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Summary: The book of Philemon is about love, specifically about grace and forgiveness founded in love. God’s love can overcome the past.

A look at Onesimus


Paul is in prison

This is the first time that Paul was imprisoned at Rome (Acts 27 & 28). We believe that he was released from this prison sentence and worked for another four years or so before he was imprisoned in Rome again and executed.

The letter is written to a church leader in Colosse named Philemon (v.2). You can learn a lot more about this church by reading Colossians to see what kind of issues Paul addresses. We learn more about Philemon’s companions by comparing the names mentioned in Colossians which was delivered to that church at the same time.

Philemon is a man of demonstrated love, kindness, hospitality and generosity. We can tell this by reading verses 5, 7 and 20 - 22.

I appeal to you for my child Onesimus, whom I have begotten in my imprisonment, 11who formerly was useless to you, but now is useful both to you and to me.

12I have sent him back to you in person, that is, sending my very heart, 13whom I wished to keep with me, so that on your behalf he might minister to me in my imprisonment for the gospel; 14but without your consent I did not want to do anything, so that your goodness would not be, in effect, by compulsion but of your own free will.

15For perhaps he was for this reason separated from you for a while, that you would have him back forever, 16no longer as a slave, but more than a slave, a beloved brother, especially to me, but how much more to you, both in the flesh and in the Lord.

17If then you regard me a partner, accept him as you would me. 18But if he has wronged you in any way or owes you anything, charge that to my account; 19I, Paul, am writing this with my own hand, I will repay it (not to mention to you that you owe to me even your own self as well). 20Yes, brother, let me benefit from you in the Lord; refresh my heart in Christ. 21Having confidence in your obedience, I write to you, since I know that you will do even more than what I say. (NASB)

The book of Philemon is about love, specifically about grace and forgiveness founded in love. Let’s look at the love theme by doing a fly-by of the book look closely at the following verses:

Verse Love Theme

1 Brother, Beloved, Fellow laborer

2 Beloved, Fellow Soldier

5 love

6 fellowship

7 love, hearts

9 Love

10 Child, begotten

12 heart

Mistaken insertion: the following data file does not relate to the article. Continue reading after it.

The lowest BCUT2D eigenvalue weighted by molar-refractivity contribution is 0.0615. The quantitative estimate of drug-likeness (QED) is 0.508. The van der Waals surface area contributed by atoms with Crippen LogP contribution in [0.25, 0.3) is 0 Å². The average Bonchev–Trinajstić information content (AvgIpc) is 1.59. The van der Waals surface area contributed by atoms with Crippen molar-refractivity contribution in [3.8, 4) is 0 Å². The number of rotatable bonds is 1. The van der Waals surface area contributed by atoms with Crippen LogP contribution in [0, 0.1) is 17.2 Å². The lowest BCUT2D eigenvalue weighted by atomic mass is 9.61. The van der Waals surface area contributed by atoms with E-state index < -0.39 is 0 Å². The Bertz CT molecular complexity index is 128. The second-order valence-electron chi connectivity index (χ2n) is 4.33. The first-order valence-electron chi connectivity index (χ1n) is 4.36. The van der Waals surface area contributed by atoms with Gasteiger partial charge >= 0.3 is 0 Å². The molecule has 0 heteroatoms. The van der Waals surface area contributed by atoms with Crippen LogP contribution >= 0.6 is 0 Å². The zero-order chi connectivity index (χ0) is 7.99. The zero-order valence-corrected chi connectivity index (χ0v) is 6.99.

13 ministered

14 consent

16 brother, beloved

17 partner, accept

20 benefit, heart

23 fellow prisoner

24 fellow workers

All this surrounds a man named Onesimus. We learn from this book that Onesimus came to Paul in prison, he was converted and sent back by Paul.

Onesimus as we know him


• Onesimus is in need of mediation

• He is a new Christian


• He has a questionable past (18)

• He is a changed man

• He is entering a tense situation

16 & 17

• He is a slave

God can overcome the past

12 & 13

• He is close to Paul

• He has demonstrated a genuine change


• He is in the power of another (16)


• God’s hand is on his destiny

• He needs reconciliation with Philemon

16 & 17

• His relationship to his owner has undergone a radical transformation that Philemon has not yet recognized.

• His relationship to Philemon affects more than just the two of them.


• The issue was important enough to Onesimus’ welfare for Paul to intervene.

• There is nothing unique about his situation. He needed Christ just like others. (Philemon owed Paul his “own self?” Does this suggest that Philemon too became a Christian under Paul’s ministry?)

This is where the importance of comparing Philemon and Colossians becomes clearer. The degree of trust Paul has placed in Onesimus is more evident in Colossians 4:9 - Paul talks about other people on the “delivery team,” but personally described Onesimus as “faithful and beloved”

Finally we can look beyond the NT

The Epistle of Ignatius to the Ephesians

We may have evidence of even further development in Onesimus:

I received, therefore, your whole multitude in the name of God, through Onesimus, a man of inexpressible love, and your bishop in the flesh, whom I pray you by Jesus Christ to love, and that you would all seek to be like him. And blessed be He who has granted unto you, being worthy, to obtain such an excellent bishop. (Ignatius 1)

This first century letter describes a bishop of Ephesus who visited Ignatius in Rome while he was awaiting martyrdom. He may have been the same man.

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